US stocks fall as investors mull how stimulus will impact inflation

Timothy Clary/AFP/Getty Images

US stocks fell Monday morning as investors remained cautious that a large federal stimulus, coupled with surging commodity prices and rising government bond yields could lead to a rise in inflation, just as the world economy is starting to bounce back from the coronavirus pandemic.

The yield on the benchmark 10-year US Treasury note is around 1.37%, its highest in a year, having doubled in the space of six months. “Near-term Treasury bond prices are likely to remain under pressure as yields rise in anticipation of the economic re-openings that lie ahead. That said, in our experience the bond market has been known to project its expectations for inflation well beyond levels that are justified by the trends in the actual inflation rate,” said John Stoltzfus Oppenheimer Asset Management chief investment strategist.

US lawmakers will debate on President Joe Biden’s proposed $US1.9 trillion American Rescue Plan act this week. Also, Federal Reserve chairman Jerome Powell will deliver testimony to the Senate Banking and House Financial Services Committees.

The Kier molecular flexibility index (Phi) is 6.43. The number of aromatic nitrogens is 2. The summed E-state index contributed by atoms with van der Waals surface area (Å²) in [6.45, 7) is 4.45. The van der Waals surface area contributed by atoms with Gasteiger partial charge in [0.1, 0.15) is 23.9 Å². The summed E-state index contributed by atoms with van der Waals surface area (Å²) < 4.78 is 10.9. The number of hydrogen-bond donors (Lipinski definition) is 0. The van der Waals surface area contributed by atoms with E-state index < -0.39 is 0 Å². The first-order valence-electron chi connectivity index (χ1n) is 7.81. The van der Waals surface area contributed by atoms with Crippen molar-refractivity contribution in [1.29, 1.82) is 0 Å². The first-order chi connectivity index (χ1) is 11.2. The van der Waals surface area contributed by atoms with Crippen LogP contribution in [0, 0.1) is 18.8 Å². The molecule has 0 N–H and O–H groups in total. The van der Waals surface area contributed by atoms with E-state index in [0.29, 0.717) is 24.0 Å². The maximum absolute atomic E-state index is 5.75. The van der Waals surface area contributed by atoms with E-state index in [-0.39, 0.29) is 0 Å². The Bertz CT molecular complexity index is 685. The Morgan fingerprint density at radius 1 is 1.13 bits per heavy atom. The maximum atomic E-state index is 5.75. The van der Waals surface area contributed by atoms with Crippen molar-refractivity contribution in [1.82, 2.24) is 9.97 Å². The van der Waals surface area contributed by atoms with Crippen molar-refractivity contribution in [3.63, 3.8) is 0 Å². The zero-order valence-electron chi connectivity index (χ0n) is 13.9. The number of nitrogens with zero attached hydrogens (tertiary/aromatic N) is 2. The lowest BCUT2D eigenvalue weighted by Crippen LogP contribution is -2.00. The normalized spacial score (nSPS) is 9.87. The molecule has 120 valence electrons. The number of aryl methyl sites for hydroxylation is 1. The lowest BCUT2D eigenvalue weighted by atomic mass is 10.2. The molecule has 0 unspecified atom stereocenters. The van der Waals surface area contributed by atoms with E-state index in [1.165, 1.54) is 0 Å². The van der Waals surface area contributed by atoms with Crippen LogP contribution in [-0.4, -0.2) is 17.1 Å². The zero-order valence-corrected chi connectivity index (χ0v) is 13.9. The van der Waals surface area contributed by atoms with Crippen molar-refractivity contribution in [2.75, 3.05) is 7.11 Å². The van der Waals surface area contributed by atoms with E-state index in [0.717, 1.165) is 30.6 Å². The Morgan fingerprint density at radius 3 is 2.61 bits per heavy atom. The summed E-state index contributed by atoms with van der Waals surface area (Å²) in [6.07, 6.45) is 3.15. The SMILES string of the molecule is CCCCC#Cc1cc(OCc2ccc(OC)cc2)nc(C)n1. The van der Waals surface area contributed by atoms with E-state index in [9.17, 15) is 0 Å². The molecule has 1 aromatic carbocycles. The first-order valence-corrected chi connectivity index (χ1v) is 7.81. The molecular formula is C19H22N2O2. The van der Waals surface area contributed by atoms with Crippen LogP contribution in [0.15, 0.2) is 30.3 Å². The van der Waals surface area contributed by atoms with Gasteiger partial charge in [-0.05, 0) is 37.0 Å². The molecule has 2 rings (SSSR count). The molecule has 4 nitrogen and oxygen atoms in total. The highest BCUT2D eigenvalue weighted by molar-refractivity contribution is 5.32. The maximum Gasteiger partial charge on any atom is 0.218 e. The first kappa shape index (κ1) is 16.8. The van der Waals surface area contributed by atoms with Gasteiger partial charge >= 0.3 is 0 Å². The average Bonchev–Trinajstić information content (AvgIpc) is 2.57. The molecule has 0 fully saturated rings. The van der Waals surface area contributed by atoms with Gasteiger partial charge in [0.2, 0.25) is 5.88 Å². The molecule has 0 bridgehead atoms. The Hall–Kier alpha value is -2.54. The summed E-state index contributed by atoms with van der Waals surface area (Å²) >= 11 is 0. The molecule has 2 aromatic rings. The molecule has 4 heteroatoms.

Here’s where US indexes stood after the 9:30 a.m. ET open on Monday:

“Big Short” investor Michael Burry warned over the weekend that rampant speculation and widespread betting with borrowed money has driven the stock market to the brink of collapse.

“Speculative stock #bubbles ultimately see the gamblers take on too much debt,” the investor tweeted, along with a chart showing the S&P 500 index and levels of margin debt both soaring in recent months. “The market is dancing on a knife’s edge,” Burry said.

Toast Inc, a cloud-based restaurant-software provider, is planning an initial public offering that could value the firm at around $US20 billion, the Wall Street Journal reported.

Bitcoin fell 10% to a 24-hour low under $US52,000. The drop follows Sunday’s record high of $US58,330.

Oil prices were higher. West Texas Intermediate crude increased 2.3% to $US60.60 per barrel. Brent crude, oil’s international benchmark, rose 1.75% to $US64.01 per barrel.

Gold gained about 1% to $US1,795.80 per ounce.

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